Omani Music Masks A Slave Trading Past
MUSCAT—It’s not long into an interview with an ethnomusicologist, Majid al-Harthy, before he makes what he sees as an important distinction. Omani traditional music doesn’t have an African “influence,” he explains with a friendly fervour, but rather it has an African “presence.” In that seemingly simple semantic difference, he says, lies a denial of Oman’s history in the slave trade.
“To say ‘presence’ is to centralize Africa in Omani society and music. But to use the word ‘influence’ is to say that Omanis went to Africa, liked the music and brought some of it back to Oman, which is not the case,” he says. “The music came to Oman with African people.”
Al-Harthy, head of Sultan Qaboos University’s Music and Musicology Department, was born in Rwanda to an Omani family that emigrated to East Africa three generations before him. When he was 11 years old he moved to Oman, but still has family members in Rwanda, a country that he regards fondly.
A central goal in his music research is actually historical and political—to acknowledge the achievements of a minority community in Oman that, despite being happy to identify as Omani, still suffers from discrimination.
“I always wondered about the relationship between Oman and Africa,” he says. “In school, we studied the political presence of Oman in Zanzibar. But what is not spoken about here is the slave trade.” From 1698 to 1856, the two lands formed a single state, the Sultanate of Oman and Zanzibar.
In East Africa, a slave trade had been established long before the appearance of Europeans, and was controlled by local powers around the Indian Ocean. During the reign of Seyyid Said, who ruled for fifty years from 1806, Omani control of Zanzibar and the nearby east African coast enabled the Sultanate to expand and dominate the slave trade.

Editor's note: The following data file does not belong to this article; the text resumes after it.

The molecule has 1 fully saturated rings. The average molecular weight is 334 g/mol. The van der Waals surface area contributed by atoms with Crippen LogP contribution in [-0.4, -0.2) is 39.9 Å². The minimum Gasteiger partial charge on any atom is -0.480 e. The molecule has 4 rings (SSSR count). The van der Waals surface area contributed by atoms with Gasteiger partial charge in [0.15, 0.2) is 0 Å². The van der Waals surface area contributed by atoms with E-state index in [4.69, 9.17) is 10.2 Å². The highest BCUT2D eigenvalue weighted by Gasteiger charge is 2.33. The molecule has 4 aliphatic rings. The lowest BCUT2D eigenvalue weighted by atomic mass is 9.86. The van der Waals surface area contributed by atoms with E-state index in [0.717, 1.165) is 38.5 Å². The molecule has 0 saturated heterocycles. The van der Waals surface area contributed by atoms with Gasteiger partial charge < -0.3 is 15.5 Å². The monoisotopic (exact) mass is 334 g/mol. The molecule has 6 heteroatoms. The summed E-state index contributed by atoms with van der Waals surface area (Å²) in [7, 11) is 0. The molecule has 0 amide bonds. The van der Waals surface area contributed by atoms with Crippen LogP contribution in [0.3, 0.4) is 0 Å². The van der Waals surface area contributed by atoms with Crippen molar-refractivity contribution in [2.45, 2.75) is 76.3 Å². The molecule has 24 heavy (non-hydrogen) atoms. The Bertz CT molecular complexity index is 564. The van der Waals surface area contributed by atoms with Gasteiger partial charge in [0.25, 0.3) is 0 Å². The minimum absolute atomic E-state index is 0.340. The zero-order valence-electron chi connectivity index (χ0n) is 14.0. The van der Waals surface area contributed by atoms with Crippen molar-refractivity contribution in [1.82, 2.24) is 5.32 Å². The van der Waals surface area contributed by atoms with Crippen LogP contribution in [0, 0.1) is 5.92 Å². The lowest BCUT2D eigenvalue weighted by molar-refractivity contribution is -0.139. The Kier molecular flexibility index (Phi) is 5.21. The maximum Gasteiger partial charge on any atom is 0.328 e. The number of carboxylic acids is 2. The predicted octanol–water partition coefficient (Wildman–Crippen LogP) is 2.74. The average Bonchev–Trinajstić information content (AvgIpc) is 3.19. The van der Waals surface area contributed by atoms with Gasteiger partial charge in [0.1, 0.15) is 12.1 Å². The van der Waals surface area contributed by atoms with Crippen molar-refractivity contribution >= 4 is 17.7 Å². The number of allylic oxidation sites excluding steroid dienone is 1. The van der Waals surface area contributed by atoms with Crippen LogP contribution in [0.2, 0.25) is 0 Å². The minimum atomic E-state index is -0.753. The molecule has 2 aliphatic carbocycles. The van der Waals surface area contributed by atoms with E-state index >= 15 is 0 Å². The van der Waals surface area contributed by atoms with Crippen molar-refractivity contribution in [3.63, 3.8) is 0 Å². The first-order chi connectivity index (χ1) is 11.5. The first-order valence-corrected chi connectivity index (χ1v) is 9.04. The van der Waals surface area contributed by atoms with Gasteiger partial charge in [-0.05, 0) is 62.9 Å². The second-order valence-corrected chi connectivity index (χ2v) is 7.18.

Africans were forcibly taken from their lands to work as soldiers, domestic servants or laborers throughout the Gulf and Mesopotamia. At the trade’s peak, approximately one-fifth of the entire population of Qatar was made up of enslaved Africans.
“Oman had been the center of a slave trade since the sixth century but didn’t outlaw it until 1970,” says Lisa Urkevich, an ethnomusicologist and the chair of the department of music and drama at the American University of Kuwait.
While other countries in the Gulf may not have been as actively involved in the slave raids as Oman, they were also late to abolish slavery. Yemen outlawed slavery in 1962—though some say the practice still exists there—and Saudi Arabia did so the same year. After Qatar outlawed the practice in 1952, the then-Emir, ‘Ali bin ‘Abd Allah, disregarded the abolition and brought his slaves to the coronation of Queen Elizabeth II in the following year.
The fact that this history is so recent and yet hasn’t really been faced by society in the Gulf, according to al-Harthy, is what makes it so important to care about the terminology ethnomusicologists use to describe traditional Arabic music with African roots.